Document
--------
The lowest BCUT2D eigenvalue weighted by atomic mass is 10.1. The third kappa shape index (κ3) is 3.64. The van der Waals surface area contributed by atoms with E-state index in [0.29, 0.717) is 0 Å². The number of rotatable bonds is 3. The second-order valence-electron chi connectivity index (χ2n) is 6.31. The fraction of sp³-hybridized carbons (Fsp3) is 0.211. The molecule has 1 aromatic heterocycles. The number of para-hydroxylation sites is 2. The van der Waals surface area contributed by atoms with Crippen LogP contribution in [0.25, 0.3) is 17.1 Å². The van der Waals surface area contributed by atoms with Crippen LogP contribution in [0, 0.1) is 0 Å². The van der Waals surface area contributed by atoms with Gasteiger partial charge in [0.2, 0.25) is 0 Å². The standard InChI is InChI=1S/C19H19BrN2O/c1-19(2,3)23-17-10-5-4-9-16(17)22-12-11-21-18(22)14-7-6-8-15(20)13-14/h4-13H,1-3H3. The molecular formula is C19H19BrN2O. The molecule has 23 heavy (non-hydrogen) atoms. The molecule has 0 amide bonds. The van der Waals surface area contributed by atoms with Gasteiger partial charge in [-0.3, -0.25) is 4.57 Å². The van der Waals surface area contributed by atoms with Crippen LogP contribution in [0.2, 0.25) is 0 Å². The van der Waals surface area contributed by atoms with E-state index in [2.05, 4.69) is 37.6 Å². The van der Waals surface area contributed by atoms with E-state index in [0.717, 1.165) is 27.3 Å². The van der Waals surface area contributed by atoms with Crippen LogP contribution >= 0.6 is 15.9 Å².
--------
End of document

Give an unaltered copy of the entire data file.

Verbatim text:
The lowest BCUT2D eigenvalue weighted by atomic mass is 10.1. The third kappa shape index (κ3) is 3.64. The van der Waals surface area contributed by atoms with E-state index in [0.29, 0.717) is 0 Å². The number of rotatable bonds is 3. The second-order valence-electron chi connectivity index (χ2n) is 6.31. The fraction of sp³-hybridized carbons (Fsp3) is 0.211. The molecule has 1 aromatic heterocycles. The number of para-hydroxylation sites is 2. The van der Waals surface area contributed by atoms with Crippen LogP contribution in [0.25, 0.3) is 17.1 Å². The van der Waals surface area contributed by atoms with Crippen LogP contribution in [0, 0.1) is 0 Å². The van der Waals surface area contributed by atoms with Gasteiger partial charge in [0.2, 0.25) is 0 Å². The standard InChI is InChI=1S/C19H19BrN2O/c1-19(2,3)23-17-10-5-4-9-16(17)22-12-11-21-18(22)14-7-6-8-15(20)13-14/h4-13H,1-3H3. The molecular formula is C19H19BrN2O. The molecule has 23 heavy (non-hydrogen) atoms. The molecule has 0 amide bonds. The van der Waals surface area contributed by atoms with Gasteiger partial charge in [-0.3, -0.25) is 4.57 Å². The van der Waals surface area contributed by atoms with Crippen LogP contribution in [0.2, 0.25) is 0 Å². The van der Waals surface area contributed by atoms with E-state index in [2.05, 4.69) is 37.6 Å². The van der Waals surface area contributed by atoms with E-state index in [0.717, 1.165) is 27.3 Å². The van der Waals surface area contributed by atoms with Crippen LogP contribution >= 0.6 is 15.9 Å².